Over the last 29 days of the Iowa State season in 2016, as Jacob Park seized control of the offense, he completed 92 of 152 passes for 1,322 yards and eight touchdowns, with three interceptions -- comparable to the production of Brad Kaaya, Jake Browning and Mason Rudolph and better than J.T. Barrett, Deondre Francois and Sefo Liufau.
Now consider that Park, once an early enrollee at Georgia and an Elite 11 finalist, did not play football for the two seasons prior.
By his own description, he suffered a dramatic fall from grace. Now a fourth-year junior with three starts under his belt, Park appears on a trek upward at unlikely destination for this former top-100 national recruit out of SEC country.
Twelve months before Park engineered consecutive Big 12 wins last November by completing 77.2 percent of his throws for 490 yards, he was chucking passes in church-league flag football at home in South Carolina while enrolled in courses at a technical school.
Six months before he threw for 301 yards in his first collegiate start (a five-point Iowa State loss to Kansas State in October), Park was working out in the spring at Northeastern Oklahoma A&M, for which he never played a down.
And one month before his September debut against Iowa, Park, already lagging behind veteran teammates because of his late arrival in Ames, missed the first week of fall practice while recovering from the mumps.
The only constant for Park, whose experience in 18 months at Georgia hardened his perspective on college football? A passion for his position.
“The one thing I’m confident every day I can do,” Park said, “is wake up and play quarterback. That’s not the problem with me. That never has been the problem with me.”
The problem, dating to the start of his time at Georgia in January 2014, Park said, involved his willingness to accept coaching, to understand the process necessary to succeed as a Power 5 quarterback and to handle adversity.
“He’s still raw in a lot of ways,” Iowa State coach Matt Campbell said. “But what you love is his willingness and his want-to. He loves football and has a great passion for the game.”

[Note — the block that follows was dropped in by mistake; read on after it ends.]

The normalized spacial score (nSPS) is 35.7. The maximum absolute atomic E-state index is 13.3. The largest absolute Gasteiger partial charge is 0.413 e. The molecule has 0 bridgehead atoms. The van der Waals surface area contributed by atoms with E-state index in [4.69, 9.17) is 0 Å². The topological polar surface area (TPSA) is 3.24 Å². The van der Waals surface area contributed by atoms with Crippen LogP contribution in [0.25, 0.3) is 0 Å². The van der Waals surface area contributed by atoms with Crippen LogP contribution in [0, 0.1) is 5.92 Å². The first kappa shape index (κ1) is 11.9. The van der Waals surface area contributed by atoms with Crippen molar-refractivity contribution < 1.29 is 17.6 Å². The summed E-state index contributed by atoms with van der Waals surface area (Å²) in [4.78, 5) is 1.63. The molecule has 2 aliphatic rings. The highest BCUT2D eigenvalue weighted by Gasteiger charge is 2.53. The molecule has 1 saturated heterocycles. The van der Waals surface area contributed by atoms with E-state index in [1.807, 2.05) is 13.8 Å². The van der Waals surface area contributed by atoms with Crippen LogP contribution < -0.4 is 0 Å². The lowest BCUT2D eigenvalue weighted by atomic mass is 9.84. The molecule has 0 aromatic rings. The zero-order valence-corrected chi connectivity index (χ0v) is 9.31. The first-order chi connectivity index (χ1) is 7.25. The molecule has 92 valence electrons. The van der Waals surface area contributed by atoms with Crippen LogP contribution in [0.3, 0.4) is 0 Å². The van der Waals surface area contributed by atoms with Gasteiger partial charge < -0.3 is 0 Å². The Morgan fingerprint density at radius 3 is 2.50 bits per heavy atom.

Park represents the best hope for Iowa State to jump from three wins last year to bowl eligibility in Campbell’s second season. The Cyclones open spring practice on Tuesday, the pacesetter among Big 12 teams, with a reformed and refocused quarterback, who meshed with the ISU coaches immediately in the weeks before signing day a year ago.
The connection they forged helped to save Park's career.
To get there, though, he traveled an arduous path.
He committed to Georgia in June 2013. The No. 93 prospect nationally and fourth-ranked dual-threat quarterback with offers from Alabama, Florida State and Notre Dame, Park appeared a suitable heir to Aaron Murray, whose UGA career wrapped as Park led Goose Creek (S.C.) Stratford to the Class AAAA Division II state championship game and took the title of Mr. Football in his home state to the U.S. Army All-American Bowl.
After his first spring at Georgia, Park redshirted behind Hutson Mason, Brice Ramsey and Faton Bauta. The departure to Colorado State of offensive coordinator Mike Bobo preceded a second spring for the quarterback without movement on the depth chart.
Park said he questioned training methods, coaching decisions and the impact of work away from the field on his progress.
“I just don’t think my personality and their personality went together,” Park said of his time at Georgia. “I never was cocky or arrogant or thought I had all the answers, but I definitely wasn’t as open-minded as I thought I was.”